JSON Feed

2017-05-24T18:27:14Z

This is just a quick note to say that if you’re following the work being done on JSON feeds (as a compliment to – or potential replacement for – RSS), I’ve activated JSON feeds on opencontent.org. If you want to try reading Iterating Toward Openness that way, you can access this new feed at https://opencontent.org/blog/feed/json.

This is just a quick note to say that if you’re following the work being done on JSON feeds (as a compliment to – or potential replacement for – RSS), I’ve activated JSON feeds on opencontent.org. If you want to try reading Iterating Toward Openness that way, you can access this new feed at https://opencontent.org/blog/feed/json.




TULIP: the Theoretical Upper Limit of Impact of Products

2017-05-03T20:43:47Z

Today and tomorrow I’m at the EdTech Efficacy Research Academic Symposium in Washington, DC. The conversations here have been wonderful and have reminded me of something… For many years, several friends and I have argued about the following question: After accounting for all other differences – differences in a student’s age, race, gender, income, and […]

Today and tomorrow I’m at the EdTech Efficacy Research Academic Symposium in Washington, DC. The conversations here have been wonderful and have reminded me of something…

For many years, several friends and I have argued about the following question:

After accounting for all other differences – differences in a student’s age, race, gender, income, and prior academic success; differences in school environments; differences in teachers; differences in support available from friends, family, and other out-of-school sources; &c. – what is the theoretical upper limit on the impact a specific textbook, digital learning platform, or other edtech product can have on educational measures we care about (e.g., final grade, completion rate, time to graduation, satisfaction, etc.)?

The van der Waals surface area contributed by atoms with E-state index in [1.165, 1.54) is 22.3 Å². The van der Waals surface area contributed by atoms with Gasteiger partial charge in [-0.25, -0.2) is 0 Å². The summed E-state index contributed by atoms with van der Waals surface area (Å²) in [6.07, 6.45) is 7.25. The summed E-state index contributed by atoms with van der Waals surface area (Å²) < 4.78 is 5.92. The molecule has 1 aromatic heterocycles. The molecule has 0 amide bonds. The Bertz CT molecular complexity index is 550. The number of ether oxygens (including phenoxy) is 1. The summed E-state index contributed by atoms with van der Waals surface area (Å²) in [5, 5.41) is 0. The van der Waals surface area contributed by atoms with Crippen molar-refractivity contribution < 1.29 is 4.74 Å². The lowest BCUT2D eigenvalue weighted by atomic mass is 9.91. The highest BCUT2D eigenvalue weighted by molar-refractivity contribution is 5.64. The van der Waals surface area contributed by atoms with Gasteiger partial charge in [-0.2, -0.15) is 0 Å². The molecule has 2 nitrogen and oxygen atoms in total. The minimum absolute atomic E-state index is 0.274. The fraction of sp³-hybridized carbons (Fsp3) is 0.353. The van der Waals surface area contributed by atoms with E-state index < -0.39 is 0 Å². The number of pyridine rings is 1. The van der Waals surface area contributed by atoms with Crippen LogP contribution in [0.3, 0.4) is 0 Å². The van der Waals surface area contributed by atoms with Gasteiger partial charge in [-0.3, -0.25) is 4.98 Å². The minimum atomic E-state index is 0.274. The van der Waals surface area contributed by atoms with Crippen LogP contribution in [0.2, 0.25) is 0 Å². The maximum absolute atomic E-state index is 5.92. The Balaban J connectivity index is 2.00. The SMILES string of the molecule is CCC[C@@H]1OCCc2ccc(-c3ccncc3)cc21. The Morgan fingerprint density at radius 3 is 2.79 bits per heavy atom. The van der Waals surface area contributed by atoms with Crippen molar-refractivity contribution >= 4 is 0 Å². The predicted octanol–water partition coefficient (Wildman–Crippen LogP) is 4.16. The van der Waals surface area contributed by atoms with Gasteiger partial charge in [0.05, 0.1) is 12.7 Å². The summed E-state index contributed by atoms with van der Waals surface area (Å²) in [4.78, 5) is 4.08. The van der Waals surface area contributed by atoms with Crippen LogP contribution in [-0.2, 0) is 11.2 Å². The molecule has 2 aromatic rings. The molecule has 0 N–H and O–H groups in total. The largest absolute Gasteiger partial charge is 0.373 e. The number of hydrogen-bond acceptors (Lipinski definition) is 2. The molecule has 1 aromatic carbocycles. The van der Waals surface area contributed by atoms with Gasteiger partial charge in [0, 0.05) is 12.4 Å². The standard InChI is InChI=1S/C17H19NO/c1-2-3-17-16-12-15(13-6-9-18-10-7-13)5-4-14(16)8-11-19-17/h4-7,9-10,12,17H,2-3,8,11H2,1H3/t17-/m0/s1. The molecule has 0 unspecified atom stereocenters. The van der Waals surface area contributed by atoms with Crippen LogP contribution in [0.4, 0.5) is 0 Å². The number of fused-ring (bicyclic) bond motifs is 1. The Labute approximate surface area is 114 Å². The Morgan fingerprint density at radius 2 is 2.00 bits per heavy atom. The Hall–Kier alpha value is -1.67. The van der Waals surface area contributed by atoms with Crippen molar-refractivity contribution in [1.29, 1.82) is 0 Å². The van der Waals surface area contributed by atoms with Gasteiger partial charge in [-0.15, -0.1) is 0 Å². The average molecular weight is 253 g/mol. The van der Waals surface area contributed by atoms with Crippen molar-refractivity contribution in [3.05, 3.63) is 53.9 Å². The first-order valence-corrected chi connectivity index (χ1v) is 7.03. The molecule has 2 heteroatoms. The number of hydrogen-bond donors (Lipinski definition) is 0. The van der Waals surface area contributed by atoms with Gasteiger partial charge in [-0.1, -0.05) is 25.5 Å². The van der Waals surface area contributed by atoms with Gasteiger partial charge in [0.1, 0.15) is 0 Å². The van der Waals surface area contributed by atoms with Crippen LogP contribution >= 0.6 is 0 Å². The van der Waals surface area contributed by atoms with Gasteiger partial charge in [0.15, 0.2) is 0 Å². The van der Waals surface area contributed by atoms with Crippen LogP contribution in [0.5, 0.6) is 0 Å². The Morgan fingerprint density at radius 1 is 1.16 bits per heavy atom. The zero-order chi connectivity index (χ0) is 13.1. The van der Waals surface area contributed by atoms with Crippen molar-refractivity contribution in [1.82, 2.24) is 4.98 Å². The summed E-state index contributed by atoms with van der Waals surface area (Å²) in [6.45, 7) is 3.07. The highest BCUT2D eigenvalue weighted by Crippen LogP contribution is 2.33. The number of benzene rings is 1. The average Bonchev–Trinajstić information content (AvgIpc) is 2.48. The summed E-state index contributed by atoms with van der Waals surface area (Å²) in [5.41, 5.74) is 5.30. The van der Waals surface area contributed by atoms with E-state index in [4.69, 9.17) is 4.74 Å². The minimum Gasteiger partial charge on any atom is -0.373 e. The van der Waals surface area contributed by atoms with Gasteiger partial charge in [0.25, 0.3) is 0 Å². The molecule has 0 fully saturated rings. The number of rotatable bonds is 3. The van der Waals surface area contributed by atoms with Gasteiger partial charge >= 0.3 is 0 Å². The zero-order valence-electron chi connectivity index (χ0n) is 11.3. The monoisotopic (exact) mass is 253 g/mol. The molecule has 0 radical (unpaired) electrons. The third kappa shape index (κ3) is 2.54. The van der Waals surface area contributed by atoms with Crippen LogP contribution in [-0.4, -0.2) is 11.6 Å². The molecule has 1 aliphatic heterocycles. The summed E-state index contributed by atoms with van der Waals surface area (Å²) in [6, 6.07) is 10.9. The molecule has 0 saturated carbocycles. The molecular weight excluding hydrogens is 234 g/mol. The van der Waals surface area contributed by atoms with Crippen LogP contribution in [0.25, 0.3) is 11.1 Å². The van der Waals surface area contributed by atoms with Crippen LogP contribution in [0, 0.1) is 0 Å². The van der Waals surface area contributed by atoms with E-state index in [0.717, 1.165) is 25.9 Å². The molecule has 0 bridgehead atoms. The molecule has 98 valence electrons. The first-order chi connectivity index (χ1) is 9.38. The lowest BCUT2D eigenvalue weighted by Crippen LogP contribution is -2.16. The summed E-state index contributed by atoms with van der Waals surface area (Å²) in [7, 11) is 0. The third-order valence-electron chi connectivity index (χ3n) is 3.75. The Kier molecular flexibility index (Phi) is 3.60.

If we don’t have a notion of the maximum potential impact these kinds of tools can have on measures we care about, how can we judge their effectiveness? For example, if the upper bound is +0.43 letter grades then we would interpret a product achieving a lift of +0.2 letter grades in one way. But if the the upper bound is actually +1.7 letter grades, we would interpret that same lift of +0.2 letter grades in an entirely different way.

While it’s interesting – and even useful – to compare the measures (like final grade) associated with different products, it feels like this work is ungrounded in a way that unsettles me.

I have some thoughts on the topic, but right now am just putting this out there and wondering what other people think…




OER-Enabled Pedagogy

2017-05-02T17:19:16Z